In the old days, a movie was over when it said “The End.” Not anymore – teasers for sequels at the end of the credits are de rigueur in comic book adaptations, while in Indian films, the credits run alongside party tracks in which the leads assemble on a dance floor and shake their body parts.
Mira Nair’s Monsoon Wedding (2001) has one of the best marriages of credits and a song. Several audience members filed out of the cinemas as soon as the names of the cast and crew started rolling, but the more alert ones realised that the movie wasn’t done yet. It isn’t over until Sukhwinder Singh sings.
Nair brilliantly splices together visuals of the nuptials of Aditi (Vasundhara Das) and Hemant (Parvin Dabbas) with the roll call of everyone who worked on the movie (The last line: “We are like that only 40 locations, 30 days exactly & approximately). The ceremony caps several days of stress and strain on Aditi and her family. Lalit (Naseeruddin Shah) worries about the bills, his wife Pammi (Lillete Dubey) keeps the peace while sneaking cigarette breaks in the bathroom, and Aditi wonders whether Hemant is the man for her. Aditi’s cousin Ria (Shefali Shah) confronts a disturbing family secret, while the wedding planner Dube (Vijay Raaz) chomps on marigolds every time he sees the maid Alice (Tillotama Shome).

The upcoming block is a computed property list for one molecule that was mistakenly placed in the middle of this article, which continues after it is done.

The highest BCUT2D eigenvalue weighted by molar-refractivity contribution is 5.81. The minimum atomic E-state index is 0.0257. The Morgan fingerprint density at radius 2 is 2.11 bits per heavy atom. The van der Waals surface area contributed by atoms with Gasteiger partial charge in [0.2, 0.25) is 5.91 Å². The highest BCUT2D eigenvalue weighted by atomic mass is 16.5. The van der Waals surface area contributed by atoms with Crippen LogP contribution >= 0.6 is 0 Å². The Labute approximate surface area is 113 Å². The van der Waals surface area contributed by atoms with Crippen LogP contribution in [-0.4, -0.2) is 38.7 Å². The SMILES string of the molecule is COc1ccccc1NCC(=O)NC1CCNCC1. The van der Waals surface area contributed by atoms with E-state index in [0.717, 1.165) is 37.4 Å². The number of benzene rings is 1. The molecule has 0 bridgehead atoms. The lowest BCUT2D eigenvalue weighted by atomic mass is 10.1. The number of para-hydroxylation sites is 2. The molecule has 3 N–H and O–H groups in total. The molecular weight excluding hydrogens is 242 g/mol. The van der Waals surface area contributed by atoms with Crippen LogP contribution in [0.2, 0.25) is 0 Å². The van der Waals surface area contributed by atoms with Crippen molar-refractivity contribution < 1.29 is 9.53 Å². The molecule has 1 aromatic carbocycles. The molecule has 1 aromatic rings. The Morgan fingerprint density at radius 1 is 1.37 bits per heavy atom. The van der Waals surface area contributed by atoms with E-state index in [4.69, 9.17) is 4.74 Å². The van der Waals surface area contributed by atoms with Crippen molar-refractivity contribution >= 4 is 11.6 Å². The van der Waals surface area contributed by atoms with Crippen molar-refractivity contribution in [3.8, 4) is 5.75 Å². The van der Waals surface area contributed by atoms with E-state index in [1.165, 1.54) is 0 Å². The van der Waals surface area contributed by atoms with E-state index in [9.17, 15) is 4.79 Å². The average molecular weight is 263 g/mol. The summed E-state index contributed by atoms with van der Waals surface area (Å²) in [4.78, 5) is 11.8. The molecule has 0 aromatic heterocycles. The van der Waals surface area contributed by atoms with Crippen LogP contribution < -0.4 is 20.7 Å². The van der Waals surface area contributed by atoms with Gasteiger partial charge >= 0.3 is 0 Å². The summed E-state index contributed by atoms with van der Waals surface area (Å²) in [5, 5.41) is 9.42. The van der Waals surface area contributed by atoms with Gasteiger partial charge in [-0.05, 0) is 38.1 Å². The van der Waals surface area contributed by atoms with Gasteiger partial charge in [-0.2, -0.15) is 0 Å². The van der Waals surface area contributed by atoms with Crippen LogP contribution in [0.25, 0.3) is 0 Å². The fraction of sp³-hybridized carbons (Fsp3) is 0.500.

Nair’s most accomplished film dispenses with lip-synced songs and dexterously weaves background tunes and instrumental pieces into the narrative. Ajj Mera Jee Karda, a slow tempo bhangra beat number composed and gloriously sung by Sukhwinder Singh, uses the Punjabi word for the crow to maintain the metre of the lyrics as well as herald the glories of the monsoon.
The song has a single stanza in Singh’s voice and a second one by a female chorus. The lyrics speak of the bounty of the season and the joy spread by a wedding that has finally taken place as planned. The poignancy of Lalit and Pammi wistfully watching their daughter being wed is followed by the look of quiet triumph on the faces of Hemant and Aditi. It’s just as Dube predicted – a perfect conclusion to a near perfect movie.